Indonesia’s day in the sun

Following years of reform, Indonesia has finally emerged as Asia's latest economic powerhouse.

Not long ago, Indonesia was considered a basket case hit by the Asian crisis and mired in autocracy and violence. Now it's a largely peaceful democracy that has gradually opened up its economy, got its inflation and public debt under control 6% and 25% of GDP respectively and gained a reputation as a new Asian powerhouse.

"Long overshadowed by China and India, Indonesia is finally enjoying its day in the sun," says Joe Cochrane in The New York Times. Growth in Asia's top two economies has moved down a gear, but Indonesia has kept humming. Annual GDP growth has averaged 5.4% since 2000; in the global crisis of 2009 it merely dipped below 5%.

A key advantage is that, unlike most of the region, it doesn't depend on exports, so if global demand for its many commodities is subdued, as it is now, the domestic economy, worth 60% of GDP, will offset the external slowdown.

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The country has 240 million people and a young labour force, which suggests that strong recent consumption can continue for years to come. According to the Boston Consulting Group, the number of middle-class consumers in Indonesia should double by 2020 to 141 million more than the population of Thailand. Household debt as a proportion of GDP has reached just 20%, one of the lowest ratios in the region.

Eye-catching statistics, such as the first quarter's18% annual jump in car sales, has prompted a surge of foreign direct investment. Between January and March, it surged by 27% year-on-year to a new record.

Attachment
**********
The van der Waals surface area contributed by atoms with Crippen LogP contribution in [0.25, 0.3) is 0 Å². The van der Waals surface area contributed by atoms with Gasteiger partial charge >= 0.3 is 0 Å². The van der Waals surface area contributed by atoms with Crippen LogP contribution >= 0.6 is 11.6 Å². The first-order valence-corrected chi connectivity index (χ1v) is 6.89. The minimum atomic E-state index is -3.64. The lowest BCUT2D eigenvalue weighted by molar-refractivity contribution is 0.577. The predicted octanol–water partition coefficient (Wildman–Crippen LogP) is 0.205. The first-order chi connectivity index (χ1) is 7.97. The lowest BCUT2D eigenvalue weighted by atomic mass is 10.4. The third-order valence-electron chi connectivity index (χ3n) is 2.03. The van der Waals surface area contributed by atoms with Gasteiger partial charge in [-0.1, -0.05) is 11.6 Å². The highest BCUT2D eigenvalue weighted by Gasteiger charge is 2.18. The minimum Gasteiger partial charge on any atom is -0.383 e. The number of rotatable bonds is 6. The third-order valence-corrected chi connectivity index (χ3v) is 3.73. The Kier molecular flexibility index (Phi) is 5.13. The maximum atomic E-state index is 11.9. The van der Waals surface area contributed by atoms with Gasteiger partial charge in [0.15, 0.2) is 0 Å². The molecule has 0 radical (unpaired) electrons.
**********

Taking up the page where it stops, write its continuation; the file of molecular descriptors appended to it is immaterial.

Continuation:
Late last year cosmetics giant L'Oral opened its biggest factory in the world in Java province. General Motors has invested $150m in an Indonesian plant and says this represents "a huge vote of confidence" in the country.

So the overall outlook is bright, although it would be brighter if the government clamped down further on corruption and red tape, says Cochrane. An interest-rate hike is looking likely to temper inflation in the near future inflation remains above the central bank's 3.5%-5.5% target range. That could subdue the fast-rising Jakarta Composite Index, which has just hit a new record above 5,000.

It looks pricey on a price-to-earnings ratio of 19, but investors can gain access through the US-listed Aberdeen Indonesia Fund (IF), which is weighted towards the domestic economy. It currently trades on a discount to net asset value of 9%.